11. ^ ""Who Are SBS?", Southall Black Sisters, accessed 28 February 2010". Southallblacksisters.org.uk. http://www.southallblacksisters.org.uk/. Retrieved 18 March 2010. 
  12. ^ ""Who We Are", Women Against Fundamentalism, accessed 28 February 2010". Womenagainstfundamentalism.org.uk. http://www.womenagainstfundamentalism.org.uk/. Retrieved 18 March 2010. 
  13. ^ "Video on 'forced marriages' sent to schools," BBC News, 11 March 2002, accessed 21 February 2010
  14. ^ ""Baroness Amos launches ''Tying the Knot'', an educational video on marriage and freedom of choice," ''M2 Presswire'', 11 March 2002, accessed 16 February, 2010". Goliath.ecnext.com. 11 March 2002. http://goliath.ecnext.com/coms2/gi_0199-1583658/Baroness-Amos-launches-Tying-the.html. Retrieved 18 March 2010. 
  15. ^ The Thin Edge – Ruchir Joshi (10 June 2007). "Joshi, Ruchir, " Unprovoked-A historic moment swallowed by the box office," ''The Telegraph'', 10 June 2007, accessed 16 February 2010". Telegraphindia.com. http://www.telegraphindia.com/1070610/asp/opinion/story_7900361.asp. Retrieved 18 March 2010. 
  16. ^ "In Depth | How did rape become a weapon of war?". BBC News. 8 December 2004. http://news.bbc.co.uk/2/low/in_depth/4078677.stm. Retrieved 4 March 2010. 
  17. ^ Sex charges haunt UN forces; In places like Congo and Kosovo, peacekeepers have been accused of abusing the people they're protecting," Christian Science Monitor, 26 November 2004, accessed 16 February 2010
  18. ^ a b c d e f "The right-on are wrong to champion so-called victims". The Herald (Scotland). 11 February 2010. http://www.heraldscotland.com/comment/guest-commentary/the-right-on-are-wrong-to-champion-so-called-victims-1.1005798. Retrieved 2 March 2010.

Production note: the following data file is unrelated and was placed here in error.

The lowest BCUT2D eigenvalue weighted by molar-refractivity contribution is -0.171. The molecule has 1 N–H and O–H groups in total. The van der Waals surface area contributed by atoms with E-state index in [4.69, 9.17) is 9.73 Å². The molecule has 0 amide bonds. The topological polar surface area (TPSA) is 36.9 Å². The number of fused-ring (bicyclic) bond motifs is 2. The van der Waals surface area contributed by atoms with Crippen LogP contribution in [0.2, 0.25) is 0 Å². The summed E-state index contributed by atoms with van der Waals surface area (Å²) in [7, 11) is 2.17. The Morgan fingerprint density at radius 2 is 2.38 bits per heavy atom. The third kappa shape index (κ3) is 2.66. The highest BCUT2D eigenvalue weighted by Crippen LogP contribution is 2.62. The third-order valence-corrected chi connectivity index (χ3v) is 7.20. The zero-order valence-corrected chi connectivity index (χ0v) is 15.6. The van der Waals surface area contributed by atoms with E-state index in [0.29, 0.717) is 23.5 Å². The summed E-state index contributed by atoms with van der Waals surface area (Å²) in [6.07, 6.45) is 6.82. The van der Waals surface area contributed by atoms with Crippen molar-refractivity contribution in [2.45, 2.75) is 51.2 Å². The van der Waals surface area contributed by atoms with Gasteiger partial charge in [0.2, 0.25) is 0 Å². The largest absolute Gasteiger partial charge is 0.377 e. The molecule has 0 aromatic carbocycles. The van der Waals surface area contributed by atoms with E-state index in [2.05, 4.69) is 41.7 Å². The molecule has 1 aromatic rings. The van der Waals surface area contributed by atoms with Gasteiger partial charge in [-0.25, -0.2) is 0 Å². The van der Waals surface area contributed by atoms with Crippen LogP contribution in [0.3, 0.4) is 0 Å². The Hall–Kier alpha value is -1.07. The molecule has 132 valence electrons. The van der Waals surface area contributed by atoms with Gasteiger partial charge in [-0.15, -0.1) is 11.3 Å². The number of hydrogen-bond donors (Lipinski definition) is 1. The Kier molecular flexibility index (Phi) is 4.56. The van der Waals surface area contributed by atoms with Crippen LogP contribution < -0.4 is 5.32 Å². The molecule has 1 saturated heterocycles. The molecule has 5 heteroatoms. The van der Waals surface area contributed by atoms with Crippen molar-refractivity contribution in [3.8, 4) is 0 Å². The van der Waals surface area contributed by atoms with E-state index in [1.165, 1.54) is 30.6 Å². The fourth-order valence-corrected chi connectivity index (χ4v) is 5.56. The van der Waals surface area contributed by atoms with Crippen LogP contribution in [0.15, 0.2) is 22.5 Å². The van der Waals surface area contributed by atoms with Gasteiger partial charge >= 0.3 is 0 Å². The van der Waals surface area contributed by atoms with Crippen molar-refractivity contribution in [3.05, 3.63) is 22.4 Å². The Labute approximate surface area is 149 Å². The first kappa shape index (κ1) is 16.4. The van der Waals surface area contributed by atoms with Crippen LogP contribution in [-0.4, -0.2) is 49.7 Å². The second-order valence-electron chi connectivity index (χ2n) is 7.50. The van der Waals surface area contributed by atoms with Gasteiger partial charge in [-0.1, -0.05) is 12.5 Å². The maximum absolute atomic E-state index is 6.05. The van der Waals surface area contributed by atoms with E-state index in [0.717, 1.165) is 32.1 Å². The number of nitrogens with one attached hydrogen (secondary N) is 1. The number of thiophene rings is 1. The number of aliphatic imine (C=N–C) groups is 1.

19. ^ a b c d e f g h i j k l Kerbaj, Richard (7 February 2010). "Amnesty International is ‘damaged’ by Taliban link; An official at the human rights charity deplores its work with a ‘jihadist’". The Sunday Times. http://www.timesonline.co.uk/tol/news/world/afghanistan/article7017810.ece. Retrieved 2 March 2010. 
  20. ^ Gupta, Rahila, "Double standards on human rights; Where does Amnesty International stand on women's rights after suspending Gita Sahgal for criticising links with Moazzam Begg?," The Guardian, 9 February 2010, accessed 11 February 2010
  21. ^ a b c d e f g h i Aaronovitch, David (9 February 2010). "How Amnesty chose the wrong poster-boy; Collaboration with Moazzam Begg, an extremist who has supported jihadi movements, looks like a serious mistake". The Times. http://www.timesonline.co.uk/tol/comment/columnists/david_aaronovitch/article7019817.ece. Retrieved 2 March 2010. 
  22. ^ ""Amnesty chief suspended after attacking group's links to 'Britain's most famous Taliban supporter'", Daily Mail, 9 February 2010, accessed 10 February 2010". Dailymail.co.uk. 9 February 2010. http://www.dailymail.co.uk/news/article-1249649/Amnesty-turmoil-suspending-chief-attacked-groups-links-Muslim-jihadists.html. Retrieved 18 March 2010. 
  23. ^ "Bright, Martin, "Gita Sahgal: A Statement", ''Spectator'', 7 February 2010, accessed 10 February 2010". Spectator.co.uk. 7 February 2010. http://www.spectator.co.uk/martinbright/5759197/gita-sahgal-a-statement.thtml. Retrieved 18 March 2010. 
  24. ^ "Joan Smith: Amnesty shouldn't support men like Moazzam Begg; A prisoner of conscience can turn into an apologist for extremism," The Independent, 11 February 2010, accessed 11 February 2010
  25. ^ Menon, Lakshman, "A victim of wanderlust?", Business Standard, 19 February 2010, accessed 8 February 2010
  26. ^ Suroor, Hasan, "Amnesty: caught with strange bedfellows", The Hindu, 15 February 2010, accessed 28 February, 2010
  27. ^ Chakraberty, Sumit, "Gita Sahgal talks about human wrongs", Daily News & Analysis, 21 February 2010. Retrieved 28 February 2010.
  28. ^ ""Amnesty International on its work with Moazzam Begg and Cageprisoners," 11 February 2010, accessed 11 February 2010". Amnestyusa.org. 11 February 2010. http://www.amnestyusa.org/document.php?id=ENGNAU2010021115380&lang=e. Retrieved 18 March 2010.